A CBI report, Engineering Our Future: Stepping up the Urgency on STEM is available at

GRANTS The Wellcome Trust runs a number of grant schemes, but advises schools to look at the People Awards. Grants of up to £40,000 are available for creative projects that explore biomedical science, its impact on society and culture, its historical roots, and the ethical questions that it raises. Deadlines are 20 May, 19 August, and 18 November.

The Institute of Physics’ School Grants Scheme awards up to £600. Projects linked to astronomy, space, and particle physics or related to engineering are encouraged. There are three deadlines per year: February, June, and November.

The Institute of Mathematics offers grants of up to £600 to help with the cost of running or attending educational activities relating to mathematics. Applications are invited from secondary schools. Primary schools can apply, but must be partnered with a secondary school.

The Institution of Engineering and Technology runs an Engineering Education Grant Scheme to support projects that increase engineering knowledge for people aged 5-19. Schools are eligible to apply. There are two levels of funding available: up to £5,000 for standard applications, and up to four awards of £15,000. There are two funding rounds each year, in spring and autumn.

Through the Outreach Fund, the Royal Society of Chemistry aims to encourage and support the development of projects that raise awareness of chemistry in people's everyday lives, and/or develop the communication skills of people who are already trained in chemistry. The Outreach Fund is split into small grants, up to £2,000; medium grants, between £2,000 and £10,000; and large grants, between £10,000 and £25,000. The next deadlines are 29 April and 28 October 2016.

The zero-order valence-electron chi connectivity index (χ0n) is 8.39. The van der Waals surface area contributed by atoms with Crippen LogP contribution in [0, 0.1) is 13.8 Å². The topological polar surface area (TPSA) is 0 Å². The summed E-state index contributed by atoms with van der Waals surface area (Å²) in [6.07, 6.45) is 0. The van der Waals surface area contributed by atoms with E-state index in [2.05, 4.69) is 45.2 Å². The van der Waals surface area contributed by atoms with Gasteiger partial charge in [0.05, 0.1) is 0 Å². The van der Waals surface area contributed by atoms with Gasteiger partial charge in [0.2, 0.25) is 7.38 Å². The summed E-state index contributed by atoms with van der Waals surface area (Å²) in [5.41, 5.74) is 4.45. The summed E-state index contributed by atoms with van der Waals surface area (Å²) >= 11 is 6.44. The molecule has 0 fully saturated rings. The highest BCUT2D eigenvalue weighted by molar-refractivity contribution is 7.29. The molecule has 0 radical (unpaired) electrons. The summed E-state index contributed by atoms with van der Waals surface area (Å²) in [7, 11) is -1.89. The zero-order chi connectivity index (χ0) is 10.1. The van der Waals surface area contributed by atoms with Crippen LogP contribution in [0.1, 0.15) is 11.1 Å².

More funds

FundEd subscribers can search our full directory of grants for schools at



The Clore Poetry and Literature Awards offer grants from £1,000 to £10,000. One previously-funded project used creative writing to describe an archeological exploration. Schools are eligible to apply. Applications are accepted on a rolling basis and are reviewed annually – check the website for deadlines.

Turn to p31 to find more grant schemes for schools. FOR MORE INFORMATION




Page 1  |  Page 2  |  Page 3  |  Page 4  |  Page 5  |  Page 6  |  Page 7  |  Page 8  |  Page 9  |  Page 10  |  Page 11  |  Page 12  |  Page 13  |  Page 14  |  Page 15  |  Page 16  |  Page 17  |  Page 18  |  Page 19  |  Page 20  |  Page 21  |  Page 22  |  Page 23  |  Page 24  |  Page 25  |  Page 26  |  Page 27  |  Page 28  |  Page 29  |  Page 30  |  Page 31  |  Page 32  |  Page 33  |  Page 34  |  Page 35  |  Page 36  |  Page 37  |  Page 38  |  Page 39  |  Page 40  |  Page 41  |  Page 42  |  Page 43  |  Page 44  |  Page 45  |  Page 46  |  Page 47  |  Page 48  |  Page 49  |  Page 50  |  Page 51  |  Page 52  |  Page 53  |  Page 54  |  Page 55  |  Page 56  |  Page 57  |  Page 58  |  Page 59  |  Page 60  |  Page 61  |  Page 62  |  Page 63  |  Page 64  |  Page 65  |  Page 66  |  Page 67  |  Page 68